Arcularis' life has been drained of warmth by a moment of childhood shock: the discovery of the drowned bodies of his beautiful young mother and his uncle who was her lover. But now, on the dream voyage, the mother and the uncle reappear, and at the close of his life he is again suddenly aware in a new way of her forgotten youth and beauty.
Absolution of Horror
Arcularis speaks to her: "How beautiful you were, Mother--how beautiful you are! ... And, least of all, what I learned in that moment of icy heartbreak--no, I wouldn't have wanted to miss that. For isn't that the very thing we were put here to learn? ...--if we know that, and can bear it, we know everything. Wonderful, that moment, when the absolute zero invades the soul, but as if with the soul's permission: when you see, in a single instant, no matter whether it comes early or late, what a poor, blind, broken trifle of suffering and nonsense and delight a whole lifetime can be. And yet, would not have it otherwise. It's the moment of our absolution."
In this moment of redemption, as he bids goodbye to his dead mother, Arcularis for the first time accepts death as the end of life: "Good night, May the dark be good to you, and all darkness to all men." And in the operating room a few minutes later the heart of Mr. Arcularis stops.
Yet this affirmation, the redemption through pity and understanding, somehow lacks force. The horrifying sense of loneliness and the oncoming of death the permeation of all things with death, comes to the reader more strongly. And this is coupled with a simultaneous awareness of how desperately rare is the gift of compassion. Before the disinterested eyes of the medical students, who will later be quizzed on the operation, the life on which the play has been built ceases. And an officious nurse remarks, as she draws a sheet across the dead face, "What a pity. Such a charming man."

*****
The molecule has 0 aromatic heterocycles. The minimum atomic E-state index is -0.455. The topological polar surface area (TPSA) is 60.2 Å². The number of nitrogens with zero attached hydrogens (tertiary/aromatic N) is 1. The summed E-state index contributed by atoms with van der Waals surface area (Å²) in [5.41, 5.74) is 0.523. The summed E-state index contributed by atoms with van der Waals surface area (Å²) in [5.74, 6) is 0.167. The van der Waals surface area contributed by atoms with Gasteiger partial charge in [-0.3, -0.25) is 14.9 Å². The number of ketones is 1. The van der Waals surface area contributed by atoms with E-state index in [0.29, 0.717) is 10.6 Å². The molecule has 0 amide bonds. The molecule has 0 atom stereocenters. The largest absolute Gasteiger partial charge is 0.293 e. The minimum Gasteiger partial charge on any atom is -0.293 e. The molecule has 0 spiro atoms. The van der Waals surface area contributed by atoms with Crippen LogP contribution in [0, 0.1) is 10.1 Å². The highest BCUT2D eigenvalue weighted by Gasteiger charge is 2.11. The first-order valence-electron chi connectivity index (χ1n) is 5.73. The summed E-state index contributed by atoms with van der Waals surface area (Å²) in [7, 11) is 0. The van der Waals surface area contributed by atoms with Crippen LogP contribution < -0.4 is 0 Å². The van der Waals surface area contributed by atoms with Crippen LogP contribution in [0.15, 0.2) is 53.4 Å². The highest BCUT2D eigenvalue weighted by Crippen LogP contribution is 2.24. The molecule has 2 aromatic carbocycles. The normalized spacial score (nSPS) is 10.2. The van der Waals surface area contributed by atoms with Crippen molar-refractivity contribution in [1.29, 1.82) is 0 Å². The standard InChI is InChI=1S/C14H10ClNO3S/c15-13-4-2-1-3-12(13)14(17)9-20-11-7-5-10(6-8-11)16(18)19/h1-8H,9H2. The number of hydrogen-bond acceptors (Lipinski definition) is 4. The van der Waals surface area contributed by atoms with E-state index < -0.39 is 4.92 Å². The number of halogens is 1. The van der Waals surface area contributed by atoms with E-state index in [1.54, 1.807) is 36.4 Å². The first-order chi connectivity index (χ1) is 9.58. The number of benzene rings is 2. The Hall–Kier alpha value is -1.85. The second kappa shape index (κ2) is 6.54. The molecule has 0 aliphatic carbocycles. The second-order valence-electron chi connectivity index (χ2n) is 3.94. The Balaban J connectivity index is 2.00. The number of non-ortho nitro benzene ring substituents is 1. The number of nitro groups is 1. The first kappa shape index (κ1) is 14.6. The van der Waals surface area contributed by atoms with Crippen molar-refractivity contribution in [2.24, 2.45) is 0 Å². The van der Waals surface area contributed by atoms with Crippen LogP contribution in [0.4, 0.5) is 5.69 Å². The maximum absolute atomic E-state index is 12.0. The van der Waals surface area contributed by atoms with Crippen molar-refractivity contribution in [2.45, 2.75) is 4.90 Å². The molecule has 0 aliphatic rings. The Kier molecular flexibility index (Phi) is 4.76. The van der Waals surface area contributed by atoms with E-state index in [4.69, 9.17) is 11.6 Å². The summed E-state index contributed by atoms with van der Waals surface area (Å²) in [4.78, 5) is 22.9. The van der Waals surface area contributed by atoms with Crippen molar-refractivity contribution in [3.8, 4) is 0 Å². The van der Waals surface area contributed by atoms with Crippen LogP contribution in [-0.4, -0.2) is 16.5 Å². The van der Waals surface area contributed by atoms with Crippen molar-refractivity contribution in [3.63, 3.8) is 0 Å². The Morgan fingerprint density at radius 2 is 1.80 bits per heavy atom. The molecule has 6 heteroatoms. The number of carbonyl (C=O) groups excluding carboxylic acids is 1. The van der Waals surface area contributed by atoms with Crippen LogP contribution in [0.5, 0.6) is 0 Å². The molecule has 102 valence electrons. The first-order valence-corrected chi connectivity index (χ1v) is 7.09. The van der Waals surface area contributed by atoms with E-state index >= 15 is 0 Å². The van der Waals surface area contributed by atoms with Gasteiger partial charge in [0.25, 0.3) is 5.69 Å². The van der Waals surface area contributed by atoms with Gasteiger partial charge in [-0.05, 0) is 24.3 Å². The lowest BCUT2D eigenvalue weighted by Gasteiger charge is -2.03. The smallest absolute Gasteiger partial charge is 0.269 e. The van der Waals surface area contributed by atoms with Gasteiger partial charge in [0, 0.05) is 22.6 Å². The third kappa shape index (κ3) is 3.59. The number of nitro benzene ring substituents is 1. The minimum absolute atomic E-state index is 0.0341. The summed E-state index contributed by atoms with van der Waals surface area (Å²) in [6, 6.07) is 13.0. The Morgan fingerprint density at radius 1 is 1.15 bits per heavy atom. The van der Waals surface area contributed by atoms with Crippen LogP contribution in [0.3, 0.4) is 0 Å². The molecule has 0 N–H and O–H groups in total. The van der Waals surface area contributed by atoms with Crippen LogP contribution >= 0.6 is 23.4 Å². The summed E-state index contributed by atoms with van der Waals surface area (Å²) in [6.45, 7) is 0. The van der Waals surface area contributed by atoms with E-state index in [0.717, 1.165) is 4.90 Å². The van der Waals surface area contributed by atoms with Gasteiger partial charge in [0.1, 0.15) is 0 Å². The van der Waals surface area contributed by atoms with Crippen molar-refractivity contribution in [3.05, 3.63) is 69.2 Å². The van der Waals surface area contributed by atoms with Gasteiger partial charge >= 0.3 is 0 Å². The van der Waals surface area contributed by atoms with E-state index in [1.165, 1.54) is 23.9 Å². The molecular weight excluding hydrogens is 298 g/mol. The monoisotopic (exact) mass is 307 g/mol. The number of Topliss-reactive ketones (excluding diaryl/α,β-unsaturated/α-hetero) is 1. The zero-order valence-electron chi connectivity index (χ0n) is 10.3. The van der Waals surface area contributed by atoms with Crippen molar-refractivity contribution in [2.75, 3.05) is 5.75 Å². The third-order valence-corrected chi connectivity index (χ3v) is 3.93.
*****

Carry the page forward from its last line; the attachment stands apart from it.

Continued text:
The play has been very carefully and very excellently put together, and if well-produced it should have a great deal of power. But it will be the power to child and frighten, for there is not enough humanity in it to produce the tears that should melt Aiken's icicles.
The Lack of Conviction
A comparison with O'Neill's Long Day's Journey into Night best illustrates the underlying spiritual weakness of Mr. Arcularis. The broken hearts of O'Neill's play still overflow with their own power over both life and death; even in sordid recrimination and disillusionment there is the hint of victory. In Aiken's play the affirmation lacks conviction; it is beautiful but momentary, and cannot exist as one with the horrors. If Aiken had meant to say this--if this is something to say--his play would be successful in every respect. I do not believe he did mean to say it.
Mr. Arcularis is still gripping throughout, and often beautiful. It is also extremely frightening. Despite its imbalance it is excellent reading, and should make good theatre. If Aiken does not give all we suspect he feels, he gives us at least a truly thoughtful tale.